On the standard form of the Tree of Life diagram (above), the Kabbalist places Gevurah on the left and Gedulah (Chesed) on the right, at the fifth and fourth descending positions, respectively. From the perspective of the exoteric onlooker or, indeed, the student of esoterism just entering the Way, this suggests what we tend to experience: in this universe, Severity is a bit closer at hand than anything resembling Mercy and — being on the left — comes to resemble the forces of evil which batter the just, unjust, innocent, and guilty alike. But the same numerology which places Gevurah in the fifth place — closer to the tenth place from which the uninitiated mind views the world — also displays the Mercy of Gedulah as prior to Gevurah’s Severity; that is, Mercy is closer to the Center than Severity and, so, more essential.
More information is revealed when we “humanize” the Tree. More to the point, we must not so much project the Tree upon ourselves (as is often suggested in modern occult sources) as project ourselves into the Tree. The Tree of Life diagram is not reversed, as in a mirror, but “faces” us directly. As such, we must turn around and, as it were, “back into” the Tree. When we do so, we find now that Severity takes the right hand and Mercy the left! Here is a key to comprehending the relationship between right-hand Yoga and left-hand Tantra. The goal of Yoga is achieved through strict morality and transhuman discipline; the goal of Tantra is come to by discipline and morality, certainly — Tantra is not the hedonistic libertinism portrayed in popular books on “sex magic” and “the ultimate orgasm” — but lightened and redefined according to motherly tenderness (a portion of the reasoning behind the Tantric focus on devotion to Śakti-Devi rather than Paraśiva). The Kali Yuga — or Iron Age, in Western terms — in which we are now living is characterized in part by a general difficulty of seriously engaging in spiritual practice; in His mercy (!), God Śiva has thus made it easier to attain Him, and so we have the various Hindu bhakti movements, Tantra, Mahāyāna Buddhism, the Christian sacraments, Islam — in short, all of the means of “salvation by faith” rather than by “works” or “gnosis”. By this measure, the church-going Christian is as much a practitioner of the Left-Hand Path as the Tantrika making sacrifice of a goat and symbolically smearing himself with the menstrual blood of the Goddess!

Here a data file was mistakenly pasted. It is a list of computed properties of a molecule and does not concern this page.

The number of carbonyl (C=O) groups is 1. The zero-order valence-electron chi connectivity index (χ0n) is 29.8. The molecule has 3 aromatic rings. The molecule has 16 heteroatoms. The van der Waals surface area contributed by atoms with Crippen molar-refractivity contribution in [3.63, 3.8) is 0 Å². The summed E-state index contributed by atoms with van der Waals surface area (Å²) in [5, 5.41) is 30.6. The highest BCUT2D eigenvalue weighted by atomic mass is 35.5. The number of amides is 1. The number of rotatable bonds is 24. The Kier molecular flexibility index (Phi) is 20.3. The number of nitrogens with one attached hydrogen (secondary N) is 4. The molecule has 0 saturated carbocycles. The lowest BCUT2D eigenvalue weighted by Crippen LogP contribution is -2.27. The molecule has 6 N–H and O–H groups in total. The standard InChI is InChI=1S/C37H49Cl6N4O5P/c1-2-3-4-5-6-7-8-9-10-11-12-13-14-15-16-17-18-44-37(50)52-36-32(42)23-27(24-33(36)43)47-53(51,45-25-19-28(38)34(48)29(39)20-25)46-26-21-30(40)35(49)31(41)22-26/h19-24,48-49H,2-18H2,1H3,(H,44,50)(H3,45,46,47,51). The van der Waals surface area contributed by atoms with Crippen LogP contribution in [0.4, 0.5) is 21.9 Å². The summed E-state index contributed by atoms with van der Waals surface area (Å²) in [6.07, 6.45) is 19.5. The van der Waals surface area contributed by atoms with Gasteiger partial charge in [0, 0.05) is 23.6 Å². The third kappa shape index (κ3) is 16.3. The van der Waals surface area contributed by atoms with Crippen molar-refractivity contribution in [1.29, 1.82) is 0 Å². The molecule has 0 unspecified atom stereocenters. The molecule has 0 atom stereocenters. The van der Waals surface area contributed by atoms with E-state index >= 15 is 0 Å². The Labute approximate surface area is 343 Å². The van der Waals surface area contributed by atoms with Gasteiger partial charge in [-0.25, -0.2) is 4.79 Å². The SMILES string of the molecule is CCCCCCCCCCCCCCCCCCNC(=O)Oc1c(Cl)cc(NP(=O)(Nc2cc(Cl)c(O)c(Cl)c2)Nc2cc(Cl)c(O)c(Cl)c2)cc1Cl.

Of course, there is no “pure” path open to us; the Yogi and the Gnostic pray at churches and temples, partake of sacraments, and beg for the grace to go on day by day, just as the bhakta and the faithful Christian votary demand more essential moral changes in themselves and greater discipline of concentration during worship. In the Kabbalist’s Tiphareth, we see the admixture of method. This is not Crowley’s childish bouncing back-and-forth any more than it is a tepid puddle left when fire and ice try to merge; neither is it the Buddha’s Middle Way (which resembles, in its classical form, nothing so much as right-hand Yoga). Rather, it is a recognition that, as the sun shines on one and all, so too are the means of liberation delivered upon the whole world in a myriad of forms suitable to humanity’s innumerable temperaments. It is thus that Śiva demonstrates to us His love regardless of our missteps, thus that the Perennial Philosophy blazes forth the world over, no matter the outward conditions, and thus that Faivre says, “Wherever Hermes passes, religious tolerance prevails.”